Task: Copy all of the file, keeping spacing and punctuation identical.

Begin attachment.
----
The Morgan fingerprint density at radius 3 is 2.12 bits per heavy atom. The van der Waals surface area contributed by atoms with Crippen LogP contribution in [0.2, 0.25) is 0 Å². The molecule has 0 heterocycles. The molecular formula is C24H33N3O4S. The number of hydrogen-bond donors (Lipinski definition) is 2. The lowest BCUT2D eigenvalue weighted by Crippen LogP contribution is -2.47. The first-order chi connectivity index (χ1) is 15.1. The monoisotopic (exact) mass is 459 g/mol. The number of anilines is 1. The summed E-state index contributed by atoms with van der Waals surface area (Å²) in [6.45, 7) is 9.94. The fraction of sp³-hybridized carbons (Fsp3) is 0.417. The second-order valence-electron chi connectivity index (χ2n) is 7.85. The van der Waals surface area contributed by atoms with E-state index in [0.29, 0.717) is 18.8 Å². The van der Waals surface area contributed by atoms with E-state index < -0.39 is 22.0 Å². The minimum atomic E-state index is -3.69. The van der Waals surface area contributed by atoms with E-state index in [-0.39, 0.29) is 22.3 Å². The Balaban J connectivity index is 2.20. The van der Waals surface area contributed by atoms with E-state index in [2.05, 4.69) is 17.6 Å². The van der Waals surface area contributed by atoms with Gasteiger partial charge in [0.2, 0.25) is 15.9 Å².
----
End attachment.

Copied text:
The Morgan fingerprint density at radius 3 is 2.12 bits per heavy atom. The van der Waals surface area contributed by atoms with Crippen LogP contribution in [0.2, 0.25) is 0 Å². The molecule has 0 heterocycles. The molecular formula is C24H33N3O4S. The number of hydrogen-bond donors (Lipinski definition) is 2. The lowest BCUT2D eigenvalue weighted by Crippen LogP contribution is -2.47. The first-order chi connectivity index (χ1) is 15.1. The monoisotopic (exact) mass is 459 g/mol. The number of anilines is 1. The summed E-state index contributed by atoms with van der Waals surface area (Å²) in [6.45, 7) is 9.94. The fraction of sp³-hybridized carbons (Fsp3) is 0.417. The second-order valence-electron chi connectivity index (χ2n) is 7.85. The van der Waals surface area contributed by atoms with E-state index in [0.29, 0.717) is 18.8 Å². The van der Waals surface area contributed by atoms with E-state index < -0.39 is 22.0 Å². The minimum atomic E-state index is -3.69. The van der Waals surface area contributed by atoms with E-state index in [-0.39, 0.29) is 22.3 Å². The Balaban J connectivity index is 2.20. The van der Waals surface area contributed by atoms with E-state index in [2.05, 4.69) is 17.6 Å². The van der Waals surface area contributed by atoms with Gasteiger partial charge in [0.2, 0.25) is 15.9 Å².